Easy one Lois. Right?
Easy one Lois. Right?
We have three cats. Purrcy, Wilson, aka Wee Willie, and Elvis. Two of them have special diets. Purrcy is overweight, and Elvis has Kidney disease. We purchased three “chip” cat dishes. Each of the boys have computer chips embedded on them. The bowls have been set up so only the correct “chipped” cat can open the door. The cat enters his neck under the little arch and the door opens only for him. Therefore Purrcy can’t cheat and eat all his food and his brothers also. And Elvis gets his special kidney food and Willie gets normal cat food.
But they CHEAT! Elvis will open his door and when he walks away Purrcy will quickly enter and eat the rest of his food. They have conspired against us by using kitty team work. Now I have to stand by and referee meal time so everyone gets only his food.
22 pounds of soft. He’s going on a diet. Just need to have someone help me put him in the carrier. 🙂
…nothing. It’s still hard after all these years to reach out for someone in the hour before daylight and find nothing. Nothing to touch. Nothing to snuggle up to. Not even the heavy breathing that characterized her final days. She had been my faithful companion for the last fifteen years.
Lucy also had an attitude problem. I would joke with my friends that she even walked with an attitude. It was like her body language said “You want a piece of me? Well bring it on mister.” She became ill a couple of years ago and her state of health was deteriorating quickly. In her last days she became very irritable at the slightest little change in her daily routine. I now had to feed her myself. And she hated taking her pills that the doctor had ordered for her. “What do they know about my state of heath. I bet they look it all up on Goggle and then regurgitate the information hoping that I would understand what the hell they were saying.” On her last medical appointment the doctor had prepared me for the worse case scenario.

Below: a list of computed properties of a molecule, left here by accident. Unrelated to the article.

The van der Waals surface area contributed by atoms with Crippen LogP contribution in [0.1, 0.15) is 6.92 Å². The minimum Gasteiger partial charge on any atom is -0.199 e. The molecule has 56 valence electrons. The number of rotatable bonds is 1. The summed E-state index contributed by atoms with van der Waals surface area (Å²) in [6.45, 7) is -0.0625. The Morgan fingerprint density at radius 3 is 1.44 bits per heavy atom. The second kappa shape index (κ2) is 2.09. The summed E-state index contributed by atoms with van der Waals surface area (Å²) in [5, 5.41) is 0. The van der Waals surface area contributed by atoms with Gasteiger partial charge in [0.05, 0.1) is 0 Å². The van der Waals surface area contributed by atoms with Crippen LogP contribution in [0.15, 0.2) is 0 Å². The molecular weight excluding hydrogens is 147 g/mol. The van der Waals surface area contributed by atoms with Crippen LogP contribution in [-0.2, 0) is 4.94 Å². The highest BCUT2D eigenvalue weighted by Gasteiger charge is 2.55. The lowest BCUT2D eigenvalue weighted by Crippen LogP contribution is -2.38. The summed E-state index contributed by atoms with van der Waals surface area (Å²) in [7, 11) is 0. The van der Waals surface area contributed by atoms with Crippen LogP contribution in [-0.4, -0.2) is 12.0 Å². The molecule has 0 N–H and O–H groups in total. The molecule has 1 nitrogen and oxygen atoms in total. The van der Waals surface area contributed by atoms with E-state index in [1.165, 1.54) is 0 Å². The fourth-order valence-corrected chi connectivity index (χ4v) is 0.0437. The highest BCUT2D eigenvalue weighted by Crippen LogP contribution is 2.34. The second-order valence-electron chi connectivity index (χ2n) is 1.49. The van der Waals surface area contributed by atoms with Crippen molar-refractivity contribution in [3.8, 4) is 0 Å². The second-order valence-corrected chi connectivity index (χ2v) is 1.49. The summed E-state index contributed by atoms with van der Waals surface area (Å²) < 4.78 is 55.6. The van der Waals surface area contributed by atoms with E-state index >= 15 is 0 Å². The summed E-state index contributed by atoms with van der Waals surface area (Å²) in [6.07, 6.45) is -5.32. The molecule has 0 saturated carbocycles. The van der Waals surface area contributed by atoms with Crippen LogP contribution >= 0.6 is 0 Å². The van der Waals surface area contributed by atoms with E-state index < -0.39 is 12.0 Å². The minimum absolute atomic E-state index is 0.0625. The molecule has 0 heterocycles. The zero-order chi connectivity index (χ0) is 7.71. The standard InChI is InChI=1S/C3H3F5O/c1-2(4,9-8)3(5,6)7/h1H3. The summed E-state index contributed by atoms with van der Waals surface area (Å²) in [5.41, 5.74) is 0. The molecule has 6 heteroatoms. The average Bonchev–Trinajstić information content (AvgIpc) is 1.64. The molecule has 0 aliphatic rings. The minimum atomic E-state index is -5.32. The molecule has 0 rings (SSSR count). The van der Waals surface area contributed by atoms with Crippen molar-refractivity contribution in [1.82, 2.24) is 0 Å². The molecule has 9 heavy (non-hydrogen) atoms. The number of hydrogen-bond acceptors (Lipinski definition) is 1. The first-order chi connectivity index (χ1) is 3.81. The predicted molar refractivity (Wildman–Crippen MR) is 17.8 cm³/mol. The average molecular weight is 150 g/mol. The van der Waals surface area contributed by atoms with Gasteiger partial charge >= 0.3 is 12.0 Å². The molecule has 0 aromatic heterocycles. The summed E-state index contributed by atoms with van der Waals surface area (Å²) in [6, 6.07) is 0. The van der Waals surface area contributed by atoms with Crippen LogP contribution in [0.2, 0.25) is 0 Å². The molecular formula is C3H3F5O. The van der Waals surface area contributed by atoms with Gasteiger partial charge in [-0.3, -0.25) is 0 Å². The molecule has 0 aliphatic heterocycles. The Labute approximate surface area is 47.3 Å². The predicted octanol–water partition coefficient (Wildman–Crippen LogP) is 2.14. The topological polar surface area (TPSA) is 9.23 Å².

Her death came very quickly. I put her in the hospital the night before and the doctors called me late the next afternoon to say that I should come down to the hospital quickly to say my goodbyes.
As I entered the hospital I was greeted by a very somber technician who lead me to a “grieving room”. This room smelled of death. There was no hiding or masking of that smell. After a few minutes they brought her body in. She looked wide awake. Too wide awake. She had her leg bandaged in preparation for inserting the needle that would take her to another world. In a few minutes it was over. I stayed and prayed for what seemed like days. I don’t usually cry but I sure was making up for that in a big hurry as the tears would not stop.
When I was ready to leave they had already put her in an urn. She now rests on top of the fireplace mantle with our other deceased cats.